“Corruption undermines the willingness of taxpayers to pay higher taxes,” says Simpson. “[The bond issue] is the first time we’ve seen [corruption’s effect] in actual dollars on a single issue.”
At his arraignment Tuesday, Blogojevich did not make a statement before the plea, but he told reporters and spectators when he entered the courthouse that he was “innocent of every single accusation.” The former governor is charged with trying to auction off the US Senate seat vacated by President Obama, planning to squeeze money form companies seeking state business, and plotting to use the financial muscle of his office to pressure the Chicago Tribune newspaper to fire editorial writers who had called for his impeachment.
Loose campaign-finance laws
Illinois does not have a system of public financing for elections, and it does not restrict campaign contributions for state and local offices, which makes disclosure laws easy to evade. These factors that contribute to a tradition of corruption, say Illinois political watchdogs.
“All other jurisdictions [in the US] have campaign regulations in some form. We have nothing. You can take as much as you want from whomever wants to give it to you. It creates, not a backdoor for bribery, it’s a front door,” says Mr. Morrison of the Illinois Campaign for Political Reform.
In his tenure as the state’s last Democratic governor before Blagojevich, from 1973-77, Dan Walker issued an executive order banning state employees from contributing to political campaigns, which became one of the state’s first and last political-reform measures.
Reform in Illinois was hard to attain because one-party politics dominated everything – traditionally, the Democrats in Chicago and the Republicans downstate, says Mr. Walker, reached by phone in Baja, Mexico. “If we could have created a Democratic Party that was free of the [political] machine, we could have made tremendous progress in Illinois. If the Democrats cut free and the Republicans cut free, we would have had a genuine two-party system in the state,” he says.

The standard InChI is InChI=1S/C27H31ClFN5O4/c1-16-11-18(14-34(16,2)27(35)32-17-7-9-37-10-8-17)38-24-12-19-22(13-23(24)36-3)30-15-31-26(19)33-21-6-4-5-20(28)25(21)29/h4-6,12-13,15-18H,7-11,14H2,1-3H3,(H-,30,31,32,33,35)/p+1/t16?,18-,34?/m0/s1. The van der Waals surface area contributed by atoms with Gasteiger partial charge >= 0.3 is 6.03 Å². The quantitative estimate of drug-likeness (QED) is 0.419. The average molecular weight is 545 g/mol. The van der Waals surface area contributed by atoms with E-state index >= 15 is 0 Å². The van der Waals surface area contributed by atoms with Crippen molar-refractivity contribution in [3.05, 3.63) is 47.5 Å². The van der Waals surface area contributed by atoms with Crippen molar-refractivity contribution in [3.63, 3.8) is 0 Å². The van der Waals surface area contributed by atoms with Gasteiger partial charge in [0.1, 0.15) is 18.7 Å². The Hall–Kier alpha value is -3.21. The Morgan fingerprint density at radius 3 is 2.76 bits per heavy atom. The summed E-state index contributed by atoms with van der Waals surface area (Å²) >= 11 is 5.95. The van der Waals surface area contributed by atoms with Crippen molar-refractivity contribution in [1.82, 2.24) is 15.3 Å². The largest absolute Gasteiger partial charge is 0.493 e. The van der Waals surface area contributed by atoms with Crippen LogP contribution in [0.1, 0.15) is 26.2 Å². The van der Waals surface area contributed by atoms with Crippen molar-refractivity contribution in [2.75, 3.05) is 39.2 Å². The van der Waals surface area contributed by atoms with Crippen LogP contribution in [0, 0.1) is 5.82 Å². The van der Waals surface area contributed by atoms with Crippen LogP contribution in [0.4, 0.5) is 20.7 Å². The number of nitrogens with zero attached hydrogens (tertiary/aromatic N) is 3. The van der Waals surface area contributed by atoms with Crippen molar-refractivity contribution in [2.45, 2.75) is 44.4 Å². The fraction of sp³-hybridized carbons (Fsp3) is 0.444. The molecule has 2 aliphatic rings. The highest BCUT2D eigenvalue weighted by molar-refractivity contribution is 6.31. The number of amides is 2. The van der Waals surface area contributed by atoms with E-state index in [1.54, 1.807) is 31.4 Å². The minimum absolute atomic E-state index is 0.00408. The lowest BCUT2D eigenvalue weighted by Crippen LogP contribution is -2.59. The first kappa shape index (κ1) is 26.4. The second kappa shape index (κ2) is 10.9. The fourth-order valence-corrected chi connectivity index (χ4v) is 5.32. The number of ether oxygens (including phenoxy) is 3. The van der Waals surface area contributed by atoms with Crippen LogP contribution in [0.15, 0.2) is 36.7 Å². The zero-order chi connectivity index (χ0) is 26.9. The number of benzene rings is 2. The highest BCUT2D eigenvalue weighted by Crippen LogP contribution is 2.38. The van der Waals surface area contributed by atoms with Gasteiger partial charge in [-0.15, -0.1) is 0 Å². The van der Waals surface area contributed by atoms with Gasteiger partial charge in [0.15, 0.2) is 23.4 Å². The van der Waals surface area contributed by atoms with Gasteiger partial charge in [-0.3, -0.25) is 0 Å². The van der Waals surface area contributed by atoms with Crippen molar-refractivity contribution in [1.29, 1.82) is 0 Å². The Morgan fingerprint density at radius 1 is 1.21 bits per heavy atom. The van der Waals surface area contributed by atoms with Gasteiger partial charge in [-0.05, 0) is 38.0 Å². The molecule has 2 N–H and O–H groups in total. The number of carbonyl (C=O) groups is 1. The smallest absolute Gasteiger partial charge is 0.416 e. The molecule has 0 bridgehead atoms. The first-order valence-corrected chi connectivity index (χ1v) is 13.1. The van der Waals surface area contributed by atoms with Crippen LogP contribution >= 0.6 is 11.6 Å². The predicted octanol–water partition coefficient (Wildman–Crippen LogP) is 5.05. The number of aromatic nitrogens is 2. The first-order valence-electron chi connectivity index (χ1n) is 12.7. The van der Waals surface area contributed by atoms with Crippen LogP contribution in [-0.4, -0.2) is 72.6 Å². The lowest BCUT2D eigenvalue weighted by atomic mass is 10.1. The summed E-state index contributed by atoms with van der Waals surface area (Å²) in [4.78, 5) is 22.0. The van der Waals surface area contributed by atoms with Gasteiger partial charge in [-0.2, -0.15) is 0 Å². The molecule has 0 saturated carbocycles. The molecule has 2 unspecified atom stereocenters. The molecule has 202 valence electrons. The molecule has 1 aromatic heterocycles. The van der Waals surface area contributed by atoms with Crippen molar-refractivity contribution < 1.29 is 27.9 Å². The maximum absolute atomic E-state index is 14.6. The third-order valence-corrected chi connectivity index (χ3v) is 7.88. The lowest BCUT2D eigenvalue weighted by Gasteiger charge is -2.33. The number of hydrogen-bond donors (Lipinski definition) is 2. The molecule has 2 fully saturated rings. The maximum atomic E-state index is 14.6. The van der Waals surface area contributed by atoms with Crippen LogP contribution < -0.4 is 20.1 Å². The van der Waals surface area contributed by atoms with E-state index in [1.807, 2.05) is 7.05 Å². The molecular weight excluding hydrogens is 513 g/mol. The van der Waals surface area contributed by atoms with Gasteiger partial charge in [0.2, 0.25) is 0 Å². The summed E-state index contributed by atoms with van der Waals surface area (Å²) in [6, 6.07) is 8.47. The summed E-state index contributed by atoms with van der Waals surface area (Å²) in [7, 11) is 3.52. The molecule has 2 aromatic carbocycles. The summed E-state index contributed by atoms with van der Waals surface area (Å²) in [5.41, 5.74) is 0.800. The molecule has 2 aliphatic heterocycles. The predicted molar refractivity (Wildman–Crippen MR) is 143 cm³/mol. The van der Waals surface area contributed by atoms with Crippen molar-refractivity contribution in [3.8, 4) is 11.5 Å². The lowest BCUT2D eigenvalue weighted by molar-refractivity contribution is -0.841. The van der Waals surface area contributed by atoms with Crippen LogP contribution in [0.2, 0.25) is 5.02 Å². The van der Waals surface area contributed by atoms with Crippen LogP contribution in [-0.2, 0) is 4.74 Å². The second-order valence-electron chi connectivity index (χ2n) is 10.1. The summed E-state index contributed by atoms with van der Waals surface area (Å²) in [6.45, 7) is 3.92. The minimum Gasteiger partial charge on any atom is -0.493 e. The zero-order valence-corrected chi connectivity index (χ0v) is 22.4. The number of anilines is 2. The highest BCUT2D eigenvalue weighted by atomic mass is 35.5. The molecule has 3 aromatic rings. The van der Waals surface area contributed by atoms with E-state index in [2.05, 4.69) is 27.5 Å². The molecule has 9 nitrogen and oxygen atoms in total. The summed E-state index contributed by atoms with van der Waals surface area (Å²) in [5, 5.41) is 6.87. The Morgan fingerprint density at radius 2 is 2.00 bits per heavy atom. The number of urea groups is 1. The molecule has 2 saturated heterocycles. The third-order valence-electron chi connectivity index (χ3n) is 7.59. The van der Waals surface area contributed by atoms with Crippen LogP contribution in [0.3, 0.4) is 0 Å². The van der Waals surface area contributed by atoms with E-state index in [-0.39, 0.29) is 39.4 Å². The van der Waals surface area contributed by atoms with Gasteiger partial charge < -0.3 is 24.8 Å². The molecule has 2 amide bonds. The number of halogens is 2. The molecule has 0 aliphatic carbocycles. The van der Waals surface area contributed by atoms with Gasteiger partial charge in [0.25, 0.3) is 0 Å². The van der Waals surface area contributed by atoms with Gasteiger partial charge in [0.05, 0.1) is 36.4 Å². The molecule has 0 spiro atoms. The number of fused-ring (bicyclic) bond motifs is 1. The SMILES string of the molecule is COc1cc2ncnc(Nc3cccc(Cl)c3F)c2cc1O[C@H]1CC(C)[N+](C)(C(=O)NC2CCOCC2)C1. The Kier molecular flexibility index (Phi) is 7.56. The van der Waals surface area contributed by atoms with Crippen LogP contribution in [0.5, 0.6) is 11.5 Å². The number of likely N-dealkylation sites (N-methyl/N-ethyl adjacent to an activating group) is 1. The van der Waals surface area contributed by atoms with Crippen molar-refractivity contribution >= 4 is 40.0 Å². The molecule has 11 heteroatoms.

Reform proposals circulate
Proposals on reform – from limiting campaign financing to promoting more transparency – are making the rounds in the state capital, most notably from Governor Quinn’s newly formed Illinois Reform Commission.
Because corruption in Illinois has been so entrenched, it is not expected to dissipate overnight. States and municipalities where immigration and political histories are similar to Illinois’, such as New York and Los Angeles, managed to change their operations gradually through a succession of reform mayors and more intensive scrutiny.
Watchdog groups say Chicago’s patronage system remains robust due to Mayor Richard M. Daley, who upon his election in 1989 and continuing today, centralized power from wards to City Hall; expanded the political machine to include ethnic groups, special-interest groups, and global corporations; and is creating a new delivery system of city services via privatization with contractors.
“As long as services are delivered, voters put up with extra cost of corruption,” says Simpson.
Reform commission recommendations – such as caps on campaign donations and new accountability measures – ultimately will go before the legislature for action.
Even some with an interest in reforming Illinois politics, however, say some of the proposals may do more harm than good.
“I look at this and say I’m [as] in favor of honest, good government as the next person, but if [politicians] can figure a way around [reform regulation] in five minutes,” why bother to enact the reform? says Ann Lousin, a law professor at John Marshall Law School in Chicago, who helped write campaign-finance reform proposals in the early 1970s when working for the speaker of the Illinois House.
A more realistic solution for a state as corrupt as Illinois, she says, is full disclosure of how much donors give to campaigns. “What’s wrong with that? At least put it right out on the table.”